These two nervous systems continue to activate each other, creating significant mental and emotional anguish. Both people want relief, and they want it desperately. They use the tools they know, they try to talk it through. But nervous systems that are on high alert do not respond well to words or reasoning, and so relief doesn’t come. With no relief, anxiety escalates, turning into panic, frustration, rage, or withdrawal (any history of trauma will exacerbate the situation, and should be addressed specifically).
Susan gets anxious, and she turns to Marcus for soothing. (Marcus’s anxiety may have come first, who knows. It’s a chicken and egg situation.) Marcus instinctively withdraws. Perhaps it’s his nervous system saying “Get me out of here! This shit’s contagious!” Susan feels his withdrawal, and she takes it as evidence of her worst fears, “He doesn’t really love me.” Her anxiety spikes, and Marcus’s nervous system responds in kind. He retreats even further.
Here we see the classic spiral… the stuck relationship and hopelessness… the repeating conflict loop. We usually assume that these loops are related to something we are saying, and so we search desperately for the right thing to say, some better way to say it, some escape from the tortuous deja-vu we’re stuck in.
We turn to the tool we use for virtually everything… reason, intellect. We try to think our way through, and we share our thoughts verbally. The trouble is, when our nervous system is all fired up, we have limited access to our thought and speech centres. But we don’t know what else to do, and we desperately want relief from the uncomfortable anxiety we’re experiencing, so we keep trying, and, like Susan and Marcus we dig ourselves deeper into the hole.
Relationship triggers and de-escalation.
It feels agonizingly counter-intuitive for most of us, but rather than trying to express ourselves more clearly, or even to understand or empathize with our partner, we need to first turn our attention inward and attend directly to our own poor, suffering, anxious nervous system.
This isn’t an intellectual or communication task, it’s physical and internal. Most of us assume that anxiety is mental, but our nervous system resides more in our body than in our mind, and so it’s our body that holds the key. Not thinking, not talking, but attending to the body, your body, directly.
We live in an age of utility, and my client couples often expect practical tools and solutions that they can apply immediately. The advice I give is this: Practice attending to your own nervous system arousal, turn inward, as you simultaneously remain present and connected with your partner. Easy in theory, but not in practice.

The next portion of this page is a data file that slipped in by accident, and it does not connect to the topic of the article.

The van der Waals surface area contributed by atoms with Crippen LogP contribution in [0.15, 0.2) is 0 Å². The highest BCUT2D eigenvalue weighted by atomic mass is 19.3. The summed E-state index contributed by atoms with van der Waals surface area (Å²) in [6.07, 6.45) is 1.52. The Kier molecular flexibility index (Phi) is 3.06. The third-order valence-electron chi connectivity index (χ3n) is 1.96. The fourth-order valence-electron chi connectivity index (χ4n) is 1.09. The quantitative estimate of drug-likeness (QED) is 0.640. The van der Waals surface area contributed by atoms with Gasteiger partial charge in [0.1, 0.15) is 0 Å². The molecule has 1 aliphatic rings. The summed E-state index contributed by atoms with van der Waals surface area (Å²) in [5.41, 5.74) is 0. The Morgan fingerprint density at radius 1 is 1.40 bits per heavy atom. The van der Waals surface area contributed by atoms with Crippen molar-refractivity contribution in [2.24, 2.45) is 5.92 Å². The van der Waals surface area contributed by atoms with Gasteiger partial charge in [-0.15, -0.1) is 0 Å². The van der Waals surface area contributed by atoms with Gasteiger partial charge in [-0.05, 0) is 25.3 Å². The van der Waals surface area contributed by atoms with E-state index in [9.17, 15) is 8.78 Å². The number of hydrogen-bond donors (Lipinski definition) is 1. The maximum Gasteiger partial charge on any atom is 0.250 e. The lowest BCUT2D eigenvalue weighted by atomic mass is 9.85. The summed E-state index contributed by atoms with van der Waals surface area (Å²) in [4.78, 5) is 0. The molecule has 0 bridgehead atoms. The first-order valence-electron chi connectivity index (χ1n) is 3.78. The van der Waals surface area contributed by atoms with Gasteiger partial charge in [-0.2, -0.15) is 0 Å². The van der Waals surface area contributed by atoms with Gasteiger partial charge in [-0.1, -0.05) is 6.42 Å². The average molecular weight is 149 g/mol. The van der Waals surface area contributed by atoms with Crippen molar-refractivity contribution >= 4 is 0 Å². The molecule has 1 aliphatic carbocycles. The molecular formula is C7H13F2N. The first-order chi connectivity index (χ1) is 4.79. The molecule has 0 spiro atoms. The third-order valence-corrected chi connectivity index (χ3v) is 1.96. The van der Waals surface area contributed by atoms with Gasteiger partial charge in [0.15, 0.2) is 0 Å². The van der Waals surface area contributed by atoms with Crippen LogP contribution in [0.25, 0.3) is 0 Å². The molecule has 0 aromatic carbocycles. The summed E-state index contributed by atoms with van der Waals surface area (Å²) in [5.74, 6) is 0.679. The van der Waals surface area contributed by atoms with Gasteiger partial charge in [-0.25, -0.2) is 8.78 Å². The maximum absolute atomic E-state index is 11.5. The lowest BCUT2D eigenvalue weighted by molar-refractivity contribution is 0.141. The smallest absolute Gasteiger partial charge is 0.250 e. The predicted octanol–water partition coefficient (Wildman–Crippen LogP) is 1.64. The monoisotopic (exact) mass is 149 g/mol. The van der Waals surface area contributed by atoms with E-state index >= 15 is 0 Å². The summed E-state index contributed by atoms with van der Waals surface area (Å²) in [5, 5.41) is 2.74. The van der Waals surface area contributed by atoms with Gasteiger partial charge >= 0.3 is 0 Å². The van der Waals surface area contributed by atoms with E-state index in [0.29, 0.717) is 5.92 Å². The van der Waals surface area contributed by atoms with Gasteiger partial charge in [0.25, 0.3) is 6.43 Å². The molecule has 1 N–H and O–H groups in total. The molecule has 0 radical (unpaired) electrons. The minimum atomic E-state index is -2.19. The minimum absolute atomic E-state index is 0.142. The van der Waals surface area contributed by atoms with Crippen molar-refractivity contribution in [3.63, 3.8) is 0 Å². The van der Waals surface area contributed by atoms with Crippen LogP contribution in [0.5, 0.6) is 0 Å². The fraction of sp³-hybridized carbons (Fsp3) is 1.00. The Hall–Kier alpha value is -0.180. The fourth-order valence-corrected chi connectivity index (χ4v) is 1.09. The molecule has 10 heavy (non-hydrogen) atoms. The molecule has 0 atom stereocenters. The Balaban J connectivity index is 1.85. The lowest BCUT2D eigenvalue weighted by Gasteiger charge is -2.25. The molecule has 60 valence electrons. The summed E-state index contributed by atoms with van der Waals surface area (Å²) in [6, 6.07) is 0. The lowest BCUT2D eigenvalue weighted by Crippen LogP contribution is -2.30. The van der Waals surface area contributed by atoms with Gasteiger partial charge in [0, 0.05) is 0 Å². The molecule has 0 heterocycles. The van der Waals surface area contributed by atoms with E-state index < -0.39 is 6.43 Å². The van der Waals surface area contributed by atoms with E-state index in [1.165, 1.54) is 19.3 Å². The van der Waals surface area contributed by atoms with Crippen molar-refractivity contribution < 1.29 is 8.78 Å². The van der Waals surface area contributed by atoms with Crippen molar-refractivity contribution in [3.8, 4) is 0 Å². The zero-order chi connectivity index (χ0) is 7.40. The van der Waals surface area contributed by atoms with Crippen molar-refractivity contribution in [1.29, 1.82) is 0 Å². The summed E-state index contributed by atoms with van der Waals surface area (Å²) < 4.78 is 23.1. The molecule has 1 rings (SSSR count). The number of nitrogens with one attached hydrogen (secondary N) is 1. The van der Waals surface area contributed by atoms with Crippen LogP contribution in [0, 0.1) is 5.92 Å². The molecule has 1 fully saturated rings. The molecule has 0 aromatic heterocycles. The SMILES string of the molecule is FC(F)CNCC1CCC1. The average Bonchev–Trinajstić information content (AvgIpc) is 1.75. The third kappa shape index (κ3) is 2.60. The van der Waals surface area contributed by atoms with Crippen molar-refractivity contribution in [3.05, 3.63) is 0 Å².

I will sometimes have them practice this in our sessions. In family systems theory this experience of feeling ourselves as distinct and autonomous, while simultaneously connected, is known as differentiation. Think of it this way – Your ability to defuse your own triggers in relationship while also caring for your partner is determined by your level of differentiation. This practice of becoming differentiated begins with a conceptual understanding (hopefully this article helps; for more support have a look at my book), and then becomes a life-long practice of moderating your own nervous system and soothing your own anxiety.
Only by developing this kind of deeply personal relationship with our own inner workings can we manage to stay grounded solidly in ourselves even in the face of our partner’s and our own anxiety and emotional triggers. As we become more skilled at this, we may uncover unresolved issues – resentment, hurt, trauma – that do want attention, and then a focus on communication, conversation, discussion can be fruitful, but without first attaining a sufficient level of self-management and differentiation we end up stuck in the same old mess of hair-trigger nervous system activation. Yes, it’s hard work, but it’s required if we want to have mature, satisfying relationships.
Is mindfulness making us ill? A reader recently forwarded me an article from The Guardian that asks this provocative question. Like virtually all popular journalism, it’s a divisive piece that will fuel both skeptics and supporters. I think the author makes some valuable and legitimate points, especially about how mindfulness can trigger dissociation related to trauma, and also about the political problem of trying to use mindfulness in the workplace to make people more productive in a work culture that is probably intrinsically unhealthy and essentially inhuman (my words, not the author’s).
What is mindfulness?
In my counselling practice I define mindfulness as having an experience and noticing it at the same time. This is a practice of awareness. Can deepening our awareness be disturbing? Yes, it can. Can it “make us ill” as the title of the piece suggests? The suggestion that awareness of our own experience is dangerous (and should thus be medicalized) is more than a little troubling to me, but I suppose we each put our faith where we believe it belongs.
Mindfulness billed as a “relaxation technique” (as stated in the article) is a problematic promise right out of the gate. Mindfulness is not first and foremost a relaxation technique, it’s an awareness practice. Awareness can ultimately have a relaxing effect, but it can also have other decidedly non-relaxing effects.
Assigning mindfulness practice en masse (whether through corporate wellness programs or mobile apps or yoga studio memberships) with the expectation that relaxation be the automatic result reveals a basic misunderstanding of what mindfulness actually means, and sets people up for potentially confusing and dissonant experiences.
True mindfulness is like peeling layers of an onion or delving into an old trunk of belongings. It takes you deeper. You might find sadness, joy, numbness, physical tension, fear. As the article implies, prescribing mindfulness for relaxation only, and then providing no support or allowance for the other experiences that awareness may uncover does seem irresponsible in some ways. Also, it fits perfectly with our current cultural paradigm, a paradigm that recognizes, validates and supports only the narrow slice of human experience that fits its own needs.
MIndfulness and social implications